Murphysboro Fire Report for Eight Months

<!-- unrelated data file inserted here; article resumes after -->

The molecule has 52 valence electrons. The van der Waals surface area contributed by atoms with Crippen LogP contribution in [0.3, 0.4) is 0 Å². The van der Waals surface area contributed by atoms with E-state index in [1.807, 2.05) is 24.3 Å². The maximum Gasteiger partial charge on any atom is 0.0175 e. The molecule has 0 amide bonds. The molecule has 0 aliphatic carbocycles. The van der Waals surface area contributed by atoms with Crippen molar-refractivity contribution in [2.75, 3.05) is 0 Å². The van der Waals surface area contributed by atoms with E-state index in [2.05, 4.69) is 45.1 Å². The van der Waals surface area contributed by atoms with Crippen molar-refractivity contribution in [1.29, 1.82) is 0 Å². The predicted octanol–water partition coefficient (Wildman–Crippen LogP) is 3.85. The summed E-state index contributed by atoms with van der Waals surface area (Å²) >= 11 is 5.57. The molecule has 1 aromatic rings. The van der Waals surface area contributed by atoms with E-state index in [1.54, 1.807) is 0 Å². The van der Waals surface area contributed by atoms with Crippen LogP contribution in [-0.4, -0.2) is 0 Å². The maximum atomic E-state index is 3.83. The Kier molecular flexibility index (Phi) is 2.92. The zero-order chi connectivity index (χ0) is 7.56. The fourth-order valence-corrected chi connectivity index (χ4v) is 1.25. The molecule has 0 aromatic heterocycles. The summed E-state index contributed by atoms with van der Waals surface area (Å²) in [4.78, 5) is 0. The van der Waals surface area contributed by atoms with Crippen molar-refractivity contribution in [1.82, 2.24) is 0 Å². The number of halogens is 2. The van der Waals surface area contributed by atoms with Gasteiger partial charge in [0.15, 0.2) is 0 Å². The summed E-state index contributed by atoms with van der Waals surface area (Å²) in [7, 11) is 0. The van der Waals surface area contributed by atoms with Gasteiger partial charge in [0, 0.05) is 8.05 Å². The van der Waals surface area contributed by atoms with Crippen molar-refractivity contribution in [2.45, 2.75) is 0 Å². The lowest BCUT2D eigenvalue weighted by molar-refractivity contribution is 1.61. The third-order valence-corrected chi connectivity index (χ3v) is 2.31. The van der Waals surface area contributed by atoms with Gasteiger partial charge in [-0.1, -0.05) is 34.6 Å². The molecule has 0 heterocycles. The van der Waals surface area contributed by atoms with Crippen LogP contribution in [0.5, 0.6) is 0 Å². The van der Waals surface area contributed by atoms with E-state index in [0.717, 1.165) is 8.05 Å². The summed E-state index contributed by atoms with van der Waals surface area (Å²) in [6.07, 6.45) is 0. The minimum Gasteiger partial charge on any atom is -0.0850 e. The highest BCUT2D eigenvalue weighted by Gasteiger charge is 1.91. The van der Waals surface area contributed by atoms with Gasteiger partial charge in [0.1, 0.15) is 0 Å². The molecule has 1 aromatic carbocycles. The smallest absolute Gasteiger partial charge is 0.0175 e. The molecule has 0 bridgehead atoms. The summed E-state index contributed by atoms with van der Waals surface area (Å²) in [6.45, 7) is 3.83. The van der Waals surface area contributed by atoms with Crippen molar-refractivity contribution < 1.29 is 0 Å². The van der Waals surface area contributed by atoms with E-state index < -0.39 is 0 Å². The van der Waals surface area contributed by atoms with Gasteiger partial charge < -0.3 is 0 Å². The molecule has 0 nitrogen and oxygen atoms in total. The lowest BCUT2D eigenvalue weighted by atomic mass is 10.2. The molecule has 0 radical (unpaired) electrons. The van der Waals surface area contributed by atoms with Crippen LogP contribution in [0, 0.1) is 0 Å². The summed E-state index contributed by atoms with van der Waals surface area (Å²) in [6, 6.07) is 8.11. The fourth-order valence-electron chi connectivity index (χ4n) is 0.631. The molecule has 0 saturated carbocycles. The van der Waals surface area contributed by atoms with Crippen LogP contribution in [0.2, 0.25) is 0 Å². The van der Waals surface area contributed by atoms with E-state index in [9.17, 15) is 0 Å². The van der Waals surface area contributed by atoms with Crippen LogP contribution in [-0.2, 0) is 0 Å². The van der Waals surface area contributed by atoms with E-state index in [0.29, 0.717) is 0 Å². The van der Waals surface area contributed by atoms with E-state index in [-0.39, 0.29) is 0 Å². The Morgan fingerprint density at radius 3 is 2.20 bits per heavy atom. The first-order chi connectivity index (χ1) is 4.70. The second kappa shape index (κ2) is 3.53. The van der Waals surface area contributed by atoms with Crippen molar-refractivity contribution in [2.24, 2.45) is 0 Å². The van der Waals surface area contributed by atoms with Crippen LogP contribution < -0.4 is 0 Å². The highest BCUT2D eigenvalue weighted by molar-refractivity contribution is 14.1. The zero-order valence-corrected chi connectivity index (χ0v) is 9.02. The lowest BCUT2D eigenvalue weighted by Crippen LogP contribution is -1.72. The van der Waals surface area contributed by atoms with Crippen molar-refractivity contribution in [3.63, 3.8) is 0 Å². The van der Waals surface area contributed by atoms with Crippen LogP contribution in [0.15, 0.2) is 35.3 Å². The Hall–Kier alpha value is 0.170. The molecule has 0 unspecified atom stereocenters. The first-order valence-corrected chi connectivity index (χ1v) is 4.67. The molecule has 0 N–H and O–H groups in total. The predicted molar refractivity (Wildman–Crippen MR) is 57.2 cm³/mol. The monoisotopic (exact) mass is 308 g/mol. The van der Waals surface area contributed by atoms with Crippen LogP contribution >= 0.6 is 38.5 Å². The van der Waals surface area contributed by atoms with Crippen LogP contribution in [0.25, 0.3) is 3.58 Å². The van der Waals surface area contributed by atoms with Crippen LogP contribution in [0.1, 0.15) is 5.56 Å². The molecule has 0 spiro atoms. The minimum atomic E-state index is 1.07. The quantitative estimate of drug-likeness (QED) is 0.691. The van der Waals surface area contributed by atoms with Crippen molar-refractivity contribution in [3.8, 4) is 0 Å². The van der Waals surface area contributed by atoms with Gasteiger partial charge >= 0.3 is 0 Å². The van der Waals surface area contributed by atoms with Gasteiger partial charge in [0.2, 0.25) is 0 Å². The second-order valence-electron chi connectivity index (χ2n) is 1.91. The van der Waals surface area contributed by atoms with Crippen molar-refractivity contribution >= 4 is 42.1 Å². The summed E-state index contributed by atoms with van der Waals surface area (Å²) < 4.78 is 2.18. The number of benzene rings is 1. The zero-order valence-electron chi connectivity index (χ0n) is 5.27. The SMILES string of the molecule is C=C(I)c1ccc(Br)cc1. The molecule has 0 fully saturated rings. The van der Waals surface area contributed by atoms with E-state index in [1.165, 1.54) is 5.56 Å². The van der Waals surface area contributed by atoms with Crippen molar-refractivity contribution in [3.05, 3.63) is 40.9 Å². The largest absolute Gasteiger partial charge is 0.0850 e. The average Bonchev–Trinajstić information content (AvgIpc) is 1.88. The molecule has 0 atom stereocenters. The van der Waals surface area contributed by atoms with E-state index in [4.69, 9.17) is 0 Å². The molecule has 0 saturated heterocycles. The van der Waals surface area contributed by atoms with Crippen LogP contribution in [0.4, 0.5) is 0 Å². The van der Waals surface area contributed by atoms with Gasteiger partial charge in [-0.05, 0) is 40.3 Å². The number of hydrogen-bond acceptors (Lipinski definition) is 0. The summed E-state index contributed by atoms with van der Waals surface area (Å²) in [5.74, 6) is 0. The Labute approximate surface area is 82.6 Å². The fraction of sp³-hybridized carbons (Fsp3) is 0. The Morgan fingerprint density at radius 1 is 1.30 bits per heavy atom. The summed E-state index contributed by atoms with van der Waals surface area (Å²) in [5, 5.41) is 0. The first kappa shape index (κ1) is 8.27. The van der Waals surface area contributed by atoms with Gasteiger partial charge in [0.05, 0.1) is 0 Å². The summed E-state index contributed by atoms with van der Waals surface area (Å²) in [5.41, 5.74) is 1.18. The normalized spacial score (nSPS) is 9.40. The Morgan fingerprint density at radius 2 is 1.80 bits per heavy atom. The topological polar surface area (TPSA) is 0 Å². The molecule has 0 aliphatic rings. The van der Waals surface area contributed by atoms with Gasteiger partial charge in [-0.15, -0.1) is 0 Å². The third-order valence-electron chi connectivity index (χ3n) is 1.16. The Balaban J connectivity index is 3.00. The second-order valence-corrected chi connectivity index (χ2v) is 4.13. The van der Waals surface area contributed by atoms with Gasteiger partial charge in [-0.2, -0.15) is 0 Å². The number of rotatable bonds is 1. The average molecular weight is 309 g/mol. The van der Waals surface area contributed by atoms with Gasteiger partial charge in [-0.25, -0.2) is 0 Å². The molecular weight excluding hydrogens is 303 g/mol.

Chief Albert Herring, of the Murphysboro, Ill., fire department, has made a report to the mayor and commissioners of the city, the report covering the period from May 12, 1914 to January 1, 1915. The report is in part as follows: “Apparatus in service: One-combination chemical and hose wagon, with a 40-gallon chemical tank, 200-foot chemical hose, two 3-gallon chemicals, one fire king, 5-gallon one smoke mask, one search light, pike pole, plaster hook, 100foot rope, one life line, on extension ladder, two roof ladders, axes, lanterns, electric lights, crowbar, door opener, three straight play pipes, two cut off nozzles and carries 100 feet of fire hose. One chief’s motor car, 22 horse power equipped with two three-gallon chemicals, one pyrene extinguisher, one electric search light, one ax, weed chains for all tires, one 6-80 ampere battery for electric lights, one clock and six electric lights on car, one electric horn, one American-La France engine, with 20 feet of 4-inch suction hose and one Siamese coupling for same. Engine only answers second alarms. The department has at the present time 1,700 feet of fire hose, cotton rubber lined. 1,000 feet is in good condition. During the past year we have turned over to the street department 700 feet of old hose. We are short on hose. We have two horses in service in the fire department. We have 109 plugs in service for the city, and 8 private plugs, also for fire service. All plugs are in good condition. Plugs are looked after by the fire chief and men from the water company. The money appropriated for fire department was $5,000 and the expenditures for fire service, $3,022. Balance, $1,977.97. The number of fires was 58 and the number of alarms, 62; false alarms, 4; alarms to investigate for fire, 1; calls out of the city, 1. The number of calls from 6 A. M. to 6 P. M. was 40 and from 6 P. M. to 6 A. M., 21. Causes of fires and alarms included: Hot sparks, 11; coal oil stoves, 2; gasoline, 3; not known, 4; children and matches, 5. Classes of buildings where fire originated were: One-story frame dwellings, 14; two-story frame dwellings, 11; two-story brick business houses, 2; one-story frame business houses, 2; two-story frame business house, 1; frame buildings used as a barn, 7; frame cut buildings, 2; iron clad buildings, storage, 3. Loss on buildings and contents, $8,064.50; property and contents at stake, $56,010. In answering the alarms of fire the department traveled 44 miles; the amount of large fire hose used, 9,550 fefet; number of gallons of chemical used, 797; number of feet of ladders used, 340. So far this year we have handled 90 per cent, of all fires with chemical. In the past year we have had a wonderful change in the water system of our city. From the fire service standpoint, the replacing of 4-inch water mains with 6and 8-inch mains and the bringing together of the dead ends, by extending the water mains and the placing of some new plugs, gave fire protection to many of our citizens’ homes that have not had fire protection before. The water pressure has been increased wonderfully in all parts of the city.” The chief’s recommendations are: That the city purchase some new fire hose, the placing of a water plug at the corner of 13th and Maning Streets, that the firemen’s sleeping room be papered and rewired for new electric lights; the wiring is old and dangerous, and that the fireman be allowed 24 hours off duty every seventh day, and in conclusion the report says: “You will note the amount of calls we have had on account of hot sparks, grass and rubbish fires; will say the reason of them is, we had such a long dry summer and fall. You will also notice a falling off of fires in the homes, caused by carelessness, and also from the use of gasoline and coal oil. We have had only 3 fires caused by gasoline, against 9 gasoline fires last year and not a fire caused by starting a fire in a stove with coal oil this year, so far, against 7 last year, which all goes to show that the citizens, as well as the firemen, have fire prevention in mind at all times. I have made 278 inspections this past fall and winter of flues, attics, basements and heating appliances. The school children of our city made some 500 inspections of their homes for me for which I gave three cash prizes tor the three best reports.